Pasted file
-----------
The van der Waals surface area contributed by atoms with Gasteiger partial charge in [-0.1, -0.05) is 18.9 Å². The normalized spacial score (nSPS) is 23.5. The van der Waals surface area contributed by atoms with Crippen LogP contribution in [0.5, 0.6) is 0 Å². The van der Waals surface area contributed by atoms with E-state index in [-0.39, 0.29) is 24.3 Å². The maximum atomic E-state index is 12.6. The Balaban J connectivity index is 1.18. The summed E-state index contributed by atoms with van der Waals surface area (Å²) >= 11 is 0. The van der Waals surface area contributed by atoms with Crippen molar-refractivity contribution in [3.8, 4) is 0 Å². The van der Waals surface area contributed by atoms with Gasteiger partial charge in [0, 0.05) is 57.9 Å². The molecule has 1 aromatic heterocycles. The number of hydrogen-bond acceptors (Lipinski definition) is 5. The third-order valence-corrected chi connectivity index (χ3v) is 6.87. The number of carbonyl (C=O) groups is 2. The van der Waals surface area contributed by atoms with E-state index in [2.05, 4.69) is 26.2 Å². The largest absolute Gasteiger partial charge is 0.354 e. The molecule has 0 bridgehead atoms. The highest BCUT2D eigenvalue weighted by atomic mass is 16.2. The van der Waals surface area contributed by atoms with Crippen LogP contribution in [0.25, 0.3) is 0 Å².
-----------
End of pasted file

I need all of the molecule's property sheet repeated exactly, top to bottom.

The van der Waals surface area contributed by atoms with Gasteiger partial charge in [-0.1, -0.05) is 18.9 Å². The normalized spacial score (nSPS) is 23.5. The van der Waals surface area contributed by atoms with Crippen LogP contribution in [0.5, 0.6) is 0 Å². The van der Waals surface area contributed by atoms with E-state index in [-0.39, 0.29) is 24.3 Å². The maximum atomic E-state index is 12.6. The Balaban J connectivity index is 1.18. The summed E-state index contributed by atoms with van der Waals surface area (Å²) >= 11 is 0. The van der Waals surface area contributed by atoms with Crippen molar-refractivity contribution in [3.8, 4) is 0 Å². The van der Waals surface area contributed by atoms with Gasteiger partial charge in [0, 0.05) is 57.9 Å². The molecule has 1 aromatic heterocycles. The number of hydrogen-bond acceptors (Lipinski definition) is 5. The third-order valence-corrected chi connectivity index (χ3v) is 6.87. The number of carbonyl (C=O) groups is 2. The van der Waals surface area contributed by atoms with E-state index in [2.05, 4.69) is 26.2 Å². The largest absolute Gasteiger partial charge is 0.354 e. The molecule has 0 bridgehead atoms. The highest BCUT2D eigenvalue weighted by atomic mass is 16.2. The van der Waals surface area contributed by atoms with Crippen LogP contribution in [0.25, 0.3) is 0 Å².